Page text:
However, in our case, it is impractical to explicitly compute and store all the edges of this graph as in the example above. We therefore use a spatial partitioning to map each particle to a cell, and re-compute the edges on the fly by searching neighbor cells for particles within the linking length of a given particle.

This data parallel algorithm maps nicely to the primitives offered in the Thrust library. The following example code uses Thrust to implement the core of the sparse parallel connected components algorithm, with spatial partitioning. The calls to for_each take user-defined functors (such as graft_p) that implement the specifics of the parallel operations.

// Preconditions: Particles have been sorted by bin id, which is contained in B; 
// start and end of search ranges for each particle are in N1 and N2 (each of length 9*n); 
// coordinates for each particle's location are in X, Y, and Z; D tracks the parent id for
// each particle, initialized to itself; F contains a flag for each neighbor indicating
// whether it needs to be searched
// Iterate until all vertices are in rooted starsOPTnumber = {number},
while (true) {
  // Graft trees onto smaller vertices of other trees    
                   graft_p(n, num_bins_x, num_bins_y, num_bins_z, bb, 

  // Compute which vertices are part of a rooted star
  thrust::fill(S.begin(), S.end(), true);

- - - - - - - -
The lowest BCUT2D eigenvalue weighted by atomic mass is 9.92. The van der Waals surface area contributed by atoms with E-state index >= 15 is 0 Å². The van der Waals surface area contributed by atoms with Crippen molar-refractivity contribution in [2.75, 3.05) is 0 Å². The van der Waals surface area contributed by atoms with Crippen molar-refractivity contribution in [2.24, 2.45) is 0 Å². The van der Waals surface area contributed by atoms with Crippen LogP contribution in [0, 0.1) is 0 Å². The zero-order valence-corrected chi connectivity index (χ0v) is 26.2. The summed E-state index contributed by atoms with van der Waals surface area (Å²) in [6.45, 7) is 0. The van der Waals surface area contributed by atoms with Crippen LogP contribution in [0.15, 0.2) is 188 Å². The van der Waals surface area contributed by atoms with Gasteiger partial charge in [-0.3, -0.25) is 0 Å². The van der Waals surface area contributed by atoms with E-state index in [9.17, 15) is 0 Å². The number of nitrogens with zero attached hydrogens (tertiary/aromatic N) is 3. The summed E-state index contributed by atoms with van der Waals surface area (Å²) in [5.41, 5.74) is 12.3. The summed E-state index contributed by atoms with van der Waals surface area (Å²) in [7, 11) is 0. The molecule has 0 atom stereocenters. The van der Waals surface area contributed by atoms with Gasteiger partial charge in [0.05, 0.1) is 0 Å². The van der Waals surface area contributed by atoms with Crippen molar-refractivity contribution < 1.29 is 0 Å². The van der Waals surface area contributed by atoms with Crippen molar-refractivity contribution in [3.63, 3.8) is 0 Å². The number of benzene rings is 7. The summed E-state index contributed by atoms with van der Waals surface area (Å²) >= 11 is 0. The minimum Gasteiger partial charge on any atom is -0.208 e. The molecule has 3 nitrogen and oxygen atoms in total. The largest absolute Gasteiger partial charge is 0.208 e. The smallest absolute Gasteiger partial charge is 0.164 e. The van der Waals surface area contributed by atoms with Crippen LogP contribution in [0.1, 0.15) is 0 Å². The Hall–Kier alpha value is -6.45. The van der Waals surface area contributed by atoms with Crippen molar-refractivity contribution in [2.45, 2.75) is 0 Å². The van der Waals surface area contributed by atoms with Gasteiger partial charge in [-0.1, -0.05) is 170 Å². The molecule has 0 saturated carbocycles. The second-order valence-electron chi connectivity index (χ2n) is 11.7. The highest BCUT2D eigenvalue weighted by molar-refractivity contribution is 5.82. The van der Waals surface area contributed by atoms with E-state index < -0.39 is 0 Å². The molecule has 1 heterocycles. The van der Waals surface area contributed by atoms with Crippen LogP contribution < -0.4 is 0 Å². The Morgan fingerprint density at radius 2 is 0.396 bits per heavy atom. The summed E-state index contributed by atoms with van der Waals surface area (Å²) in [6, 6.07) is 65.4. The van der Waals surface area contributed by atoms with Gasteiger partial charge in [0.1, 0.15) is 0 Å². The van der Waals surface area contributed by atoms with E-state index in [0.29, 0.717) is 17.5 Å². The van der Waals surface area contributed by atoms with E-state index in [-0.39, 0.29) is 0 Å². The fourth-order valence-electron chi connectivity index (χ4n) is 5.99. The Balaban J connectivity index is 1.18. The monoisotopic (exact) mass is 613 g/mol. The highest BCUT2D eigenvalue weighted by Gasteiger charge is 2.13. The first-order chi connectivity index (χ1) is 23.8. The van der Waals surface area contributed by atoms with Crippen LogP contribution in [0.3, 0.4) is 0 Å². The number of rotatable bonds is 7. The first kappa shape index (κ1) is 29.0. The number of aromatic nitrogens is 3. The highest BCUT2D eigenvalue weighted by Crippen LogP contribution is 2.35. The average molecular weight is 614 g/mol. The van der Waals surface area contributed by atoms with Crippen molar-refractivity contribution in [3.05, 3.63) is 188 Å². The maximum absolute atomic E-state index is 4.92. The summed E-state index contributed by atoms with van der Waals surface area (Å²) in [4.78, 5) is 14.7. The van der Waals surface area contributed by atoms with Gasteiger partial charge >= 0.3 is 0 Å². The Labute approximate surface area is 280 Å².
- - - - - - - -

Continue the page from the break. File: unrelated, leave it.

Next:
// If all vertices are in rooted stars, algorithm is complete
  bool allStars = thrust::reduce(S.begin(), S.end(), true, thrust::logical_and());

  if (allStars) { break; }
  else {          // Otherwise, do pointer jumping

Using the magic of Thrust, this is now a massively parallel, GPU-accelerated implementation of a halo finder.

Finding Halo Centers

In addition to finding the particles belonging to halos, the centers of the halos needs to be found. The most bound particle (MBP) is often defined as the halo center, and is computed by finding the particle with the minimum potential, where the potential for a particle depends on its distance from all other particles in the halo.

We compute the most bound particle for a single halo using thrust::for_each() with a functor that computes the potential for a particle by computing its distance to all other particles, followed by a forward and a reverse thrust::inclusive_scan() with the minimum function object to propagate the minimum potential value to all particles in the halo. We then use thrust::transform() to identify the index of the particle whose potential is equal to the minimum value, followed by another forward and reverse inclusive_scan() to propagate that index to all other particles in the halos. If there is sufficient memory available, MBPs can be found for multiple halos simultaneously by using the segmented version of the Thrust scan (inclusive_scan_by_key()), with the halo IDs as the keys.

PISTON Visualization and Analysis Library

The original center-finding code in HACC relied solely on MPI for parallelism, with serial computation within each MPI rank. However, in our specific case, memory constraints due to the overload zones and limitations of OpenCL prevented us from running more than one MPI rank per node. This provided even greater motivation to utilize the computing power of Titan’s GPUs for this analysis task.

Instead of writing a stand-alone halo finding application on top of Thrust, we chose a slightly more general approach. While some people might view halo finding to be part of the main simulation, we decided that this was part of the visualization and analysis system. We therefore wanted to extend our visualization system with a mechanism to handle data structures resident on the GPU and treat halo finding in the same way as (for example) smoothing a data volume, or any other filter.